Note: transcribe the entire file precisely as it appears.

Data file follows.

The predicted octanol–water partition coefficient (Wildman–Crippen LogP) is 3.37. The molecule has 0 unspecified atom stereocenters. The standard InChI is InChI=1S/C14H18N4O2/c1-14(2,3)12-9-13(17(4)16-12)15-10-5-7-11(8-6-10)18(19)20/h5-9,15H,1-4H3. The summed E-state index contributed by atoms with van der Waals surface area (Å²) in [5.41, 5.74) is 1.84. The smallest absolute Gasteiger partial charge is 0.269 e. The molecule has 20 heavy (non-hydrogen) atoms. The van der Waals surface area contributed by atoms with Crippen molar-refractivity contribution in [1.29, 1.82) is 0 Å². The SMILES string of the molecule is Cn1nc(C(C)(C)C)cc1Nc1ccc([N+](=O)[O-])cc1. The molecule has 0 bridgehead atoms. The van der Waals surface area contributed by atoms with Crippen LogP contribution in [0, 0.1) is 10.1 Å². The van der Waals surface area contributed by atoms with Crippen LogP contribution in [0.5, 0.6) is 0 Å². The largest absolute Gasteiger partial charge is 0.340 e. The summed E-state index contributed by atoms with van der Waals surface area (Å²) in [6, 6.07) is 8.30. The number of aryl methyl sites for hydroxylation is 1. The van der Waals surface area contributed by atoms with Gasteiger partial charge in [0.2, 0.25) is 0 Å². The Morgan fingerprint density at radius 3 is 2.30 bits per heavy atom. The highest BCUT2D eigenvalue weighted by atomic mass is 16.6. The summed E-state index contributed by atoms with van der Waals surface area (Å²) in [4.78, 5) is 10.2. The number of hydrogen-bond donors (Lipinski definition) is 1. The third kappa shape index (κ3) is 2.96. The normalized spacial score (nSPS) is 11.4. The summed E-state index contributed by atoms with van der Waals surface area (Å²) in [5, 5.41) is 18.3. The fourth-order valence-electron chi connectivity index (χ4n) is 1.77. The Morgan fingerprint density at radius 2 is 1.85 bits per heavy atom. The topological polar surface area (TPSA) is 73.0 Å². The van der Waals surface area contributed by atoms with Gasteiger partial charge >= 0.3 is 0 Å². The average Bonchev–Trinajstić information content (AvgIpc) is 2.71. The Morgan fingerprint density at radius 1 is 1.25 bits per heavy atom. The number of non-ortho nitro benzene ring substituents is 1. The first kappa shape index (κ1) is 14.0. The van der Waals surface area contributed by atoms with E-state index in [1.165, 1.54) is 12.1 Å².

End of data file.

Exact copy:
The predicted octanol–water partition coefficient (Wildman–Crippen LogP) is 3.37. The molecule has 0 unspecified atom stereocenters. The standard InChI is InChI=1S/C14H18N4O2/c1-14(2,3)12-9-13(17(4)16-12)15-10-5-7-11(8-6-10)18(19)20/h5-9,15H,1-4H3. The summed E-state index contributed by atoms with van der Waals surface area (Å²) in [5.41, 5.74) is 1.84. The smallest absolute Gasteiger partial charge is 0.269 e. The molecule has 20 heavy (non-hydrogen) atoms. The van der Waals surface area contributed by atoms with Crippen molar-refractivity contribution in [1.29, 1.82) is 0 Å². The SMILES string of the molecule is Cn1nc(C(C)(C)C)cc1Nc1ccc([N+](=O)[O-])cc1. The molecule has 0 bridgehead atoms. The van der Waals surface area contributed by atoms with Crippen LogP contribution in [0, 0.1) is 10.1 Å². The van der Waals surface area contributed by atoms with Crippen LogP contribution in [0.5, 0.6) is 0 Å². The largest absolute Gasteiger partial charge is 0.340 e. The summed E-state index contributed by atoms with van der Waals surface area (Å²) in [6, 6.07) is 8.30. The number of aryl methyl sites for hydroxylation is 1. The van der Waals surface area contributed by atoms with Gasteiger partial charge in [0.2, 0.25) is 0 Å². The Morgan fingerprint density at radius 3 is 2.30 bits per heavy atom. The highest BCUT2D eigenvalue weighted by atomic mass is 16.6. The summed E-state index contributed by atoms with van der Waals surface area (Å²) in [4.78, 5) is 10.2. The number of hydrogen-bond donors (Lipinski definition) is 1. The third kappa shape index (κ3) is 2.96. The normalized spacial score (nSPS) is 11.4. The summed E-state index contributed by atoms with van der Waals surface area (Å²) in [5, 5.41) is 18.3. The fourth-order valence-electron chi connectivity index (χ4n) is 1.77. The Morgan fingerprint density at radius 2 is 1.85 bits per heavy atom. The topological polar surface area (TPSA) is 73.0 Å². The van der Waals surface area contributed by atoms with Gasteiger partial charge >= 0.3 is 0 Å². The average Bonchev–Trinajstić information content (AvgIpc) is 2.71. The Morgan fingerprint density at radius 1 is 1.25 bits per heavy atom. The number of non-ortho nitro benzene ring substituents is 1. The first kappa shape index (κ1) is 14.0. The van der Waals surface area contributed by atoms with E-state index in [1.165, 1.54) is 12.1 Å².